Uber Drivers Under Algorithmic Management: Study - InformationWeek

InformationWeek is part of the Informa Tech Division of Informa PLC

This site is operated by a business or businesses owned by Informa PLC and all copyright resides with them.Informa PLC's registered office is 5 Howick Place, London SW1P 1WG. Registered in England and Wales. Number 8860726.

Data Management
09:06 AM
Connect Directly

Uber Drivers Under Algorithmic Management: Study

A study of Uber drivers finds that the company's algorithms amount to managerial control. However, it's not clear whether Uber's arrangement with its drivers can be applied to other organizations, including IT-oriented industries.

10 Tips For Successful IoT Projects
10 Tips For Successful IoT Projects
(Click image for larger view and slideshow.)

Uber's business model depends upon drivers who aren't employees. The transportation company itself has about 6,700 employees. It maintains that its 400,000 drivers in the US are independent contractors.

If Uber had to pay employment benefits for its drivers, the company would be in a far different financial situation from the one it's in today.

Uber was sued in 2013 in California and Massachusetts because it classifies drivers as independent contractors rather than employees. That case was scheduled for trial in June of this year, but in April, Uber chose to settle for $100 million (or $84 million if the company does not go public), leaving the company's characterization of its relationship with its drivers intact for the time being.

But the issue is far from settled. In June, a group representing Uber drivers in New York City filed a lawsuit against Uber challenging their status as independent contractors. Similar lawsuits are pending in Boston, and in states such as Indiana and Texas.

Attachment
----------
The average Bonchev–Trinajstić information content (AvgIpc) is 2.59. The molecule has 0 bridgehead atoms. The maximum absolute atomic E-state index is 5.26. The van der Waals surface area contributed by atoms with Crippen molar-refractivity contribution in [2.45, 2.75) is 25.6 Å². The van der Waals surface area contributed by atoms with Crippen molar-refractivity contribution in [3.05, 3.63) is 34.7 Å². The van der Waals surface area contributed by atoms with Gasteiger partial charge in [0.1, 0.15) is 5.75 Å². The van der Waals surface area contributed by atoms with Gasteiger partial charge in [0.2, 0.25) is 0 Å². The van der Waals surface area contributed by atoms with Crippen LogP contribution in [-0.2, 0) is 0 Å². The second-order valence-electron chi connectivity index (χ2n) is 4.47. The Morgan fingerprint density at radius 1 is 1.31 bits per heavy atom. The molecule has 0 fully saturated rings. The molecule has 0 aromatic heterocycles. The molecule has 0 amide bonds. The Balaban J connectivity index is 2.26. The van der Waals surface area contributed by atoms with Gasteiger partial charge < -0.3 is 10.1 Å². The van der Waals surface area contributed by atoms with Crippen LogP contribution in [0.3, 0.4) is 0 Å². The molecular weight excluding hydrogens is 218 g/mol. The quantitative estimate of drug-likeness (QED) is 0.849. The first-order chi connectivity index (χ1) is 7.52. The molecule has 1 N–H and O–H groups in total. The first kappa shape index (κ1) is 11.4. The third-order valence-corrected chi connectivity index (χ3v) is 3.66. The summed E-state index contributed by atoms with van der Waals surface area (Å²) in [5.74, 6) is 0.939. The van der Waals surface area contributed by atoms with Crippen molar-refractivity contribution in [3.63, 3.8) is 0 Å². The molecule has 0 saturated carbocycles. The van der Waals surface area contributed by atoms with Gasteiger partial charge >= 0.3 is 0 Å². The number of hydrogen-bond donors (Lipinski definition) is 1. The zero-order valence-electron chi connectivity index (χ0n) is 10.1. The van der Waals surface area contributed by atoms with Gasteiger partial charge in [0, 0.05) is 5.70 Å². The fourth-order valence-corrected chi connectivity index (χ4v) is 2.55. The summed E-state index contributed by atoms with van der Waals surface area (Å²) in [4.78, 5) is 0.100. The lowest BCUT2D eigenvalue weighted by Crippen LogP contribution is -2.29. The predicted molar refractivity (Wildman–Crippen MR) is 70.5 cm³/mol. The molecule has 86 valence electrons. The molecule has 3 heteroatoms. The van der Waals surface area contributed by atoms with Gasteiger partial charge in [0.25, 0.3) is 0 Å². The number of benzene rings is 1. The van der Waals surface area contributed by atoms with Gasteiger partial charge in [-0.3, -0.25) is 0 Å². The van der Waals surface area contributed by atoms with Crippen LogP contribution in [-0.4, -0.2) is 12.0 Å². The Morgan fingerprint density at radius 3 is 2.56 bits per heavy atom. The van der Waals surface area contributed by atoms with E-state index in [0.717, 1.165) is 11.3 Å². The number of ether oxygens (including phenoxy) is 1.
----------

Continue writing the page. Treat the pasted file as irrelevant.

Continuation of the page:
Smaller startups playing in the "gig economy" like Honor, Instacart, and Luxe have decided to pay employee benefits rather than risk a legal confrontation. Yet their caution limits positive aspects of working outside of the traditional employer-employee relationship, such as the freedom to set one's own working hours.

For companies considering whether they can have a different kind of relationship with workers, it's not clear whether Uber's arrangement with its drivers has applicability for other organizations.

Yet, particularly in IT-oriented industries, there could be benefits to carving out a work relationship that falls somewhere between employee and independent contractor. Among IT professionals, it might be appealing to have working hours that flexed with the needs of a project, rather than being forced in advance to choose between the two traditional work models.

(Image: Uber)

(Image: Uber)

Uber continues to assert that its drivers are not employees. But according to an article in the current issue of the International Journal of Communication, Uber's technology gives it considerable control over drivers.